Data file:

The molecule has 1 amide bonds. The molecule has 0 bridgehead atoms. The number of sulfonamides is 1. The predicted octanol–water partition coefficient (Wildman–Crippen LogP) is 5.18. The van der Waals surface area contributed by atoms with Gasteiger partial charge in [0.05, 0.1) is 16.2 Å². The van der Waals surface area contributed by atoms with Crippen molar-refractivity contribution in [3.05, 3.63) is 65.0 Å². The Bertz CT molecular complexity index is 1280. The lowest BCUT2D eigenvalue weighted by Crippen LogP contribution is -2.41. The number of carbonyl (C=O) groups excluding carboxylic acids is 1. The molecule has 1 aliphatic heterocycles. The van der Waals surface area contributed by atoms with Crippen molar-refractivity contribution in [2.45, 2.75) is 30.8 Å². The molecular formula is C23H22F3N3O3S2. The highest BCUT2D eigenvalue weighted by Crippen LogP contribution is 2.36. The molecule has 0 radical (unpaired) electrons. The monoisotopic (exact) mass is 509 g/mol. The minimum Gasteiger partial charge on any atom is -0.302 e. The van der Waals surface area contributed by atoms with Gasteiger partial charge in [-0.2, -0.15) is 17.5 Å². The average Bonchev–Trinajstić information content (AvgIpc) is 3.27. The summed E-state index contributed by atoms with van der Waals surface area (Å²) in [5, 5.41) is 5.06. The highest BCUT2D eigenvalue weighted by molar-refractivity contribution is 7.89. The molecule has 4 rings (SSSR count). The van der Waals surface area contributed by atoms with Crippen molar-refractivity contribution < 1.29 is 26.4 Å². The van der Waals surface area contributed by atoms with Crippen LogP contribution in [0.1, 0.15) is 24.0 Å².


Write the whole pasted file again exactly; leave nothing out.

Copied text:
The molecule has 1 amide bonds. The molecule has 0 bridgehead atoms. The number of sulfonamides is 1. The predicted octanol–water partition coefficient (Wildman–Crippen LogP) is 5.18. The van der Waals surface area contributed by atoms with Gasteiger partial charge in [0.05, 0.1) is 16.2 Å². The van der Waals surface area contributed by atoms with Crippen molar-refractivity contribution in [3.05, 3.63) is 65.0 Å². The Bertz CT molecular complexity index is 1280. The lowest BCUT2D eigenvalue weighted by Crippen LogP contribution is -2.41. The number of carbonyl (C=O) groups excluding carboxylic acids is 1. The molecule has 1 aliphatic heterocycles. The van der Waals surface area contributed by atoms with Crippen molar-refractivity contribution in [2.45, 2.75) is 30.8 Å². The molecular formula is C23H22F3N3O3S2. The highest BCUT2D eigenvalue weighted by Crippen LogP contribution is 2.36. The molecule has 0 radical (unpaired) electrons. The monoisotopic (exact) mass is 509 g/mol. The minimum Gasteiger partial charge on any atom is -0.302 e. The van der Waals surface area contributed by atoms with Gasteiger partial charge in [-0.2, -0.15) is 17.5 Å². The average Bonchev–Trinajstić information content (AvgIpc) is 3.27. The summed E-state index contributed by atoms with van der Waals surface area (Å²) in [5, 5.41) is 5.06. The highest BCUT2D eigenvalue weighted by molar-refractivity contribution is 7.89. The molecule has 4 rings (SSSR count). The van der Waals surface area contributed by atoms with Crippen molar-refractivity contribution < 1.29 is 26.4 Å². The van der Waals surface area contributed by atoms with Crippen LogP contribution in [0.1, 0.15) is 24.0 Å².